But, I would first, you could just inform the current advisor that you are joining the other. You don't need to go beyond that. Perhaps he will relent, but if not, press your case with someone higher in the hierarchy.

  • Thanks for your suggestions. Actually I won't be able to join PhD if I will be enrolled in Masters. I can only join PhD either by getting completion letter for Master or by withdrawing. Yes, escalation to higher authorities can help but it can delay and make things more ugly n complicated. I got conditional offer for PhD where they asked me to give completion letter of Masters....(I still need to check if they can accept me without Masters by withdrawing Masters) – Kevin Sep 3 at 12:18
  • A much harder situation then. Good luck with it. – Buffy Sep 3 at 12:22
  • But, as you state it, it seems a mistake to continue with your current advisor. The future doesn't seem rosy there. – Buffy Sep 3 at 12:30
  • Yes Right. Planning to discuss and negotiate things with him once politely before taking and bug decision. – Kevin Sep 4 at 12:19
  • I had a late thought. Explore the requirements for an MS at the new institution. It isn't outside the realm of possibility that you could just move your current degree there. The new advisor might need to be involved. I can't predict success, but it might be worth an exploration. – Buffy Sep 4 at 13:35
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Since your supervisor doesn't give you any reason (and according to your comment doesn't even have to), it means that he could potentially postpone your diploma forever out of spite. You shouldn't have to withdraw from your Master just because of your supervisor's ego. His behavior is obviously unfair and unethical, so I think you should consider contacting the ombudsman or director of studies in your institution. Before that ask him again explicitly, preferably in writing, why he doesn't want you to submit. If he gives you a flimsy reason or no reason at all, it will be easier to make your case with the ombudsman.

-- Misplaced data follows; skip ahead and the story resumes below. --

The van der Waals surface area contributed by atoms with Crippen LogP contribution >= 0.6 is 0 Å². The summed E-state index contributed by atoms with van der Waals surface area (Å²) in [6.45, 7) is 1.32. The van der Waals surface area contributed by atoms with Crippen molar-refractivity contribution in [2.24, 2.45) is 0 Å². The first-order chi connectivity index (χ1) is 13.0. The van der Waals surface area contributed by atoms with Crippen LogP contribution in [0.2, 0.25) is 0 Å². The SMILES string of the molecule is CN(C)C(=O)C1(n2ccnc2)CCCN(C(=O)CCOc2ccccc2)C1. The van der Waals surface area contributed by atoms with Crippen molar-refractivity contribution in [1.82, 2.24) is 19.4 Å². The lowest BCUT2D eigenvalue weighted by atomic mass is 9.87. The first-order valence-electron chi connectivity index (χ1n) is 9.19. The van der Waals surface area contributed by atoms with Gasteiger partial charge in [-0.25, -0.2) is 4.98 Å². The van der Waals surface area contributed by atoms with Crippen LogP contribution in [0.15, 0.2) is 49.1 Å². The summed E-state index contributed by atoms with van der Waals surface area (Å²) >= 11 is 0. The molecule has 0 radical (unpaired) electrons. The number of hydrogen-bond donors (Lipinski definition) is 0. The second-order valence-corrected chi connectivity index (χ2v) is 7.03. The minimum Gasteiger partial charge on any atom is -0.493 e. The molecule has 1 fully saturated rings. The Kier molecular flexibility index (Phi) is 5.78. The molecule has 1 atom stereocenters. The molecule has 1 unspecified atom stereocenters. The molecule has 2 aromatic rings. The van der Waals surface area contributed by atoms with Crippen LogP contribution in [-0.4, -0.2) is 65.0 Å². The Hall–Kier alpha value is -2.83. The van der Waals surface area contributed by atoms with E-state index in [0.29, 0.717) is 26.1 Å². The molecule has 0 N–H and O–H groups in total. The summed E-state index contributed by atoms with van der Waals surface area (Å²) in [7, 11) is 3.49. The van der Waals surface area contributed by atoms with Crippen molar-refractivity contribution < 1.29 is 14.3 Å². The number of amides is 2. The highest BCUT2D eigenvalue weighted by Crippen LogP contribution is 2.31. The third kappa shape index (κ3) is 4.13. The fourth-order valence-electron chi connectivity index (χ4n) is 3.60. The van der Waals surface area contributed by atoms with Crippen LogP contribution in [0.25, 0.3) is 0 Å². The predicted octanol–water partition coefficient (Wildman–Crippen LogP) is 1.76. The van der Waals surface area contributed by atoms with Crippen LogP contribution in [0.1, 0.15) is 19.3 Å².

• @All... after waiting for more than a month, he replied and highlighted some issues which are already mentioned in the thesis in detail. My work is accepted in a ToP rank conference without his name on it but he is still not happy with it. Also, political problem between my main and co-supervisor also affecting me. I am afraid may be I will have to withdraw my master and join PhD in other insitutute. All my hardwork and efforsts of 2years will be wasted. – Kevin Oct 3 at 2:27
  • @Kevin as I said I think you should contact the ombudsman in your institution, or at least the student union, maybe they can give you advice. From what you describe it looks like a blatant abuse of power.This is why I think you need to escalate this: this supervisor is abusing his authority, he's unlikely to stop by himself. Ultimately the institution is responsible, and they certainly have rules against this. – Erwan Oct 3 at 9:09